Holy Week is a time of remembering. On Maundy Thursday, it is good that Christians gather for worship, to remember and to give thanks for our Lord’s redeeming life and death.
We can share in two special remembrances that bind us together as brothers and sisters in Christ – the Last Supper and the washing of our feet. As the “body of Christ,” we gather to praise and worship Father God, and to remember the gift of his Son.
We begin our story on Thursday evening. Jesus has already entered the town of Jerusalem to a roaring crowd. It is the time of the Jewish Passover, and the city is bulging with pilgrims. But on that Thursday evening, Jesus and his disciples find a private, “upper room” where they could celebrate the Jewish Passover meal together. In this upper room Jesus prepared himself and his disciples for his impending death – quite a contrast to the happy “Hallelujahs” heard on the previous Sunday.
Traditionally, the Jewish Passover is a feast of redemption and remembering: “This is a day you are to commemorate; for the generations to come you shall celebrate it as a festival to the Lord – a lasting ordinance” (Ex 12:14). The meal is shared in family units, recalling God’s salvation and deliverance of the Israelite nation from their captivity and slavery in Egypt. It is a retelling of the story of God’s grace and love for his people.
The central focus of the Passover feast is the “Passover Lamb,” a perfect lamb which is slaughtered to eat. This pointed directly to Jesus, “the Lamb of God, who takes away the sin of the world.” The broken bread becomes a sign of Jesus’ broken body, which was beaten and scourged for our redemption. The cups of Passover wine become a sign of Jesus’ precious blood. In the OT, God required that sacrificial blood be spilled out for the forgiveness of sin. Life itself was thought to be in the blood….and Jesus came to bring life. The third cup of wine, the “cup of redemption” in the Passover meal becomes the “new covenant,” which is the reconciliation of God and humanity through the blood of Jesus. So, this sign of the new covenant is God’s promised gift of deliverance and redemption to all his people, sealed and paid in full by the shedding of Jesus’ blood.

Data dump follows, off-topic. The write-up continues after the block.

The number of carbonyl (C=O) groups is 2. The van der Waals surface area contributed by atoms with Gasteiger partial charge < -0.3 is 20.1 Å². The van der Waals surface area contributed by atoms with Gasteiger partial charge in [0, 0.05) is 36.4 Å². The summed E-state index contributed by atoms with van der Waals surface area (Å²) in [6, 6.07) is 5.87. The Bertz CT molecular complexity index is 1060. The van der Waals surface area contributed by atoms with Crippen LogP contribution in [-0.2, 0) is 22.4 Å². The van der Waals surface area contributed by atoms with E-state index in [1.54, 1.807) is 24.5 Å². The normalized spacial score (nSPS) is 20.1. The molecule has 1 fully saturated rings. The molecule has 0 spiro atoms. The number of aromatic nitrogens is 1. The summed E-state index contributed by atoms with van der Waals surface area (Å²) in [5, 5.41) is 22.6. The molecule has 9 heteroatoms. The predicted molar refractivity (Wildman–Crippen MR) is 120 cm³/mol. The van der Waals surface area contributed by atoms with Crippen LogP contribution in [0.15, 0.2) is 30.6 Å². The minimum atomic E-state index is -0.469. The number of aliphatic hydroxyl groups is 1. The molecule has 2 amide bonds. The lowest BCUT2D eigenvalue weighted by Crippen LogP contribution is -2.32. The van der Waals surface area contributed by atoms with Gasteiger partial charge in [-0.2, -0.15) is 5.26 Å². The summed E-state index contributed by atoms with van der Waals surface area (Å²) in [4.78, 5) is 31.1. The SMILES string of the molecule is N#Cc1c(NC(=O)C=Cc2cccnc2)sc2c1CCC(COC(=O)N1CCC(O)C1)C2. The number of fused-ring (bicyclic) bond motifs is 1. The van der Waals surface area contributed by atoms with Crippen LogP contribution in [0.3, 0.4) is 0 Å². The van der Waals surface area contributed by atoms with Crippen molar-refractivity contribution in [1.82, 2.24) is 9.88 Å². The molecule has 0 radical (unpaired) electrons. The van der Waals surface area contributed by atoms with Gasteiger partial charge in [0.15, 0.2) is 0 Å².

Jesus said to his followers, “I eagerly desired to eat this Passover with you before I suffer….” It was the last occasion he had with them to teach them, before he was slain as the sacrificial Lamb. He gave thanks for the bread and the cups of wine, visual reminders of God’s great mercy. Jesus did not want anyone to forget, so he said, “do this in remembrance of me.” Thus, he instituted the Lord’s Supper (or the Eucharist or Holy Communion) as a perpetual memorial fulfilling the meaning of Passover. Indeed, he is the Bread of Life and the Lamb of God, crucified, ransomed, for you and me.
Then, there is a change of focus. Quite unexpectedly, during dinner, as the bread is passed, Judas the betrayer quickly leaves the room because he had some things to do…The scene is somber, as Jesus predicts a night of betrayal and sorrow, and denial.
Suddenly, the next thing that Jesus does is also quite startling. He stripped of his outer garments and began to wash the feet of his followers. This was astounding! Walking the dirty roads of Judea in sandals left everyone with dirty feet. It was a menial task of a servant to wash the feet of arriving guests. But no one had volunteered to do that humble task. Even more amazing is the fact that Jesus’ action was done during the meal, not upon their arrival. This deliberate action was a vivid lesson in humility, for the Lord of the Universe stooped to wash their dirty feet. But this act was also a premonition: it was a deliberate illustration of the selfless service of Jesus. The writer of John’s Gospel alone tells of this incident, emphasizing Jesus’s life of selfless service and pardon that culminates – in just a few hours — on the cross.
Even so, Jesus’ asks, “Do you understand what I have done for you?” Do we understand it, today? Christians are not above their Master; he is our Lord and Teacher, and if he performed such a humble service to other people, so should we. Without question, we humbly stoop before our Lord and our God, and voluntarily perform service to others, grateful for what he has done for us.
Thus, the traditional, familiar Passover meal is totally disrupted by doubt, confusion and betrayal. The disciples were bewildered by the turmoil. Unknown to them, the chaos and commotion was just beginning.